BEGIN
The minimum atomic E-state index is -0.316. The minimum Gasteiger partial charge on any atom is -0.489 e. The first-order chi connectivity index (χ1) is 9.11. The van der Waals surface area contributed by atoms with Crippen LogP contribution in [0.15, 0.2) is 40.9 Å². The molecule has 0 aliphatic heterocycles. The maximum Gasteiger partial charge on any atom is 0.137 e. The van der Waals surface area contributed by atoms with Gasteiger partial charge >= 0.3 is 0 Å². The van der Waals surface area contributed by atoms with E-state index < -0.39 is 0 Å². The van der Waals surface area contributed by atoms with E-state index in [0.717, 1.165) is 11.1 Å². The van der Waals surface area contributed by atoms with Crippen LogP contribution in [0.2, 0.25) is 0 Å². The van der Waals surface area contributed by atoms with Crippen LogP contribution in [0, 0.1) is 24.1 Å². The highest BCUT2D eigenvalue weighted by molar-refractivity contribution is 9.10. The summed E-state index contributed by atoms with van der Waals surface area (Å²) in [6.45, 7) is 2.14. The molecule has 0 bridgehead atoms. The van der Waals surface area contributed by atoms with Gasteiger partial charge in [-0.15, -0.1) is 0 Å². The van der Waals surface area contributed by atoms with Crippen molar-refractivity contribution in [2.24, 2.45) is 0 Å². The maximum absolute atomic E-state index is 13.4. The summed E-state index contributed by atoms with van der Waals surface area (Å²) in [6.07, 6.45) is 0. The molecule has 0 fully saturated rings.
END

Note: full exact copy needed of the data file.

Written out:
The minimum atomic E-state index is -0.316. The minimum Gasteiger partial charge on any atom is -0.489 e. The first-order chi connectivity index (χ1) is 9.11. The van der Waals surface area contributed by atoms with Crippen LogP contribution in [0.15, 0.2) is 40.9 Å². The molecule has 0 aliphatic heterocycles. The maximum Gasteiger partial charge on any atom is 0.137 e. The van der Waals surface area contributed by atoms with Gasteiger partial charge >= 0.3 is 0 Å². The van der Waals surface area contributed by atoms with E-state index < -0.39 is 0 Å². The van der Waals surface area contributed by atoms with E-state index in [0.717, 1.165) is 11.1 Å². The van der Waals surface area contributed by atoms with Crippen LogP contribution in [0.2, 0.25) is 0 Å². The van der Waals surface area contributed by atoms with Crippen LogP contribution in [0, 0.1) is 24.1 Å². The highest BCUT2D eigenvalue weighted by molar-refractivity contribution is 9.10. The summed E-state index contributed by atoms with van der Waals surface area (Å²) in [6.45, 7) is 2.14. The molecule has 0 bridgehead atoms. The van der Waals surface area contributed by atoms with Gasteiger partial charge in [-0.15, -0.1) is 0 Å². The van der Waals surface area contributed by atoms with Crippen molar-refractivity contribution in [2.24, 2.45) is 0 Å². The maximum absolute atomic E-state index is 13.4. The summed E-state index contributed by atoms with van der Waals surface area (Å²) in [6.07, 6.45) is 0. The molecule has 0 fully saturated rings.